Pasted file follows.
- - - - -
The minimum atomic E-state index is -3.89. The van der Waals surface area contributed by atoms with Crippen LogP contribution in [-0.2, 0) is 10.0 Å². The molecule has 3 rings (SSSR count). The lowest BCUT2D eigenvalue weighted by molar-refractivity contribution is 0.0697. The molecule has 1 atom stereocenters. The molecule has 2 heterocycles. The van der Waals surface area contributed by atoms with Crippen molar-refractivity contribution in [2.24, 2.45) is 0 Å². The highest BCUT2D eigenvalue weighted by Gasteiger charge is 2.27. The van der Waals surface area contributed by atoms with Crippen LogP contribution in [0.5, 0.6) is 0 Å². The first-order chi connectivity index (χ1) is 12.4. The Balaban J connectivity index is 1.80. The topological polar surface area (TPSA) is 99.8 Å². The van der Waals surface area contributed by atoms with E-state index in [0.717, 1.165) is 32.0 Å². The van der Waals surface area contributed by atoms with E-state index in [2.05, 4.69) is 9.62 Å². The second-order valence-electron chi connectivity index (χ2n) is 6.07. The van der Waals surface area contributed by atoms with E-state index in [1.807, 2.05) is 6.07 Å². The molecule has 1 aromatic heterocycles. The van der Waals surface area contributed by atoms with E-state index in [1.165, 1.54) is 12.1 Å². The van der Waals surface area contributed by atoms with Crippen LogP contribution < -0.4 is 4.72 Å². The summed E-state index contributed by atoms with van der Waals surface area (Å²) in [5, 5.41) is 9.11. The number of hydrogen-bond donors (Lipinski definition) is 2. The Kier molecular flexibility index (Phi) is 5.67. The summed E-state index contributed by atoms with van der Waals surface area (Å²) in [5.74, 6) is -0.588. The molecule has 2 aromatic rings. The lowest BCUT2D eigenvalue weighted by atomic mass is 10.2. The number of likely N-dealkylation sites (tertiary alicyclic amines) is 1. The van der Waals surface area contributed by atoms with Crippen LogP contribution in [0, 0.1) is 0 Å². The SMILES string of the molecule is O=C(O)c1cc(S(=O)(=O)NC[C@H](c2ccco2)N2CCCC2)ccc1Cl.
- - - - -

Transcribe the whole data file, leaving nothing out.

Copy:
The minimum atomic E-state index is -3.89. The van der Waals surface area contributed by atoms with Crippen LogP contribution in [-0.2, 0) is 10.0 Å². The molecule has 3 rings (SSSR count). The lowest BCUT2D eigenvalue weighted by molar-refractivity contribution is 0.0697. The molecule has 1 atom stereocenters. The molecule has 2 heterocycles. The van der Waals surface area contributed by atoms with Crippen molar-refractivity contribution in [2.24, 2.45) is 0 Å². The highest BCUT2D eigenvalue weighted by Gasteiger charge is 2.27. The van der Waals surface area contributed by atoms with Crippen LogP contribution in [0.5, 0.6) is 0 Å². The first-order chi connectivity index (χ1) is 12.4. The Balaban J connectivity index is 1.80. The topological polar surface area (TPSA) is 99.8 Å². The van der Waals surface area contributed by atoms with E-state index in [0.717, 1.165) is 32.0 Å². The van der Waals surface area contributed by atoms with E-state index in [2.05, 4.69) is 9.62 Å². The second-order valence-electron chi connectivity index (χ2n) is 6.07. The van der Waals surface area contributed by atoms with E-state index in [1.807, 2.05) is 6.07 Å². The molecule has 1 aromatic heterocycles. The van der Waals surface area contributed by atoms with E-state index in [1.165, 1.54) is 12.1 Å². The van der Waals surface area contributed by atoms with Crippen LogP contribution < -0.4 is 4.72 Å². The summed E-state index contributed by atoms with van der Waals surface area (Å²) in [5, 5.41) is 9.11. The number of hydrogen-bond donors (Lipinski definition) is 2. The Kier molecular flexibility index (Phi) is 5.67. The summed E-state index contributed by atoms with van der Waals surface area (Å²) in [5.74, 6) is -0.588. The molecule has 2 aromatic rings. The lowest BCUT2D eigenvalue weighted by atomic mass is 10.2. The number of likely N-dealkylation sites (tertiary alicyclic amines) is 1. The van der Waals surface area contributed by atoms with Crippen LogP contribution in [0, 0.1) is 0 Å². The SMILES string of the molecule is O=C(O)c1cc(S(=O)(=O)NC[C@H](c2ccco2)N2CCCC2)ccc1Cl.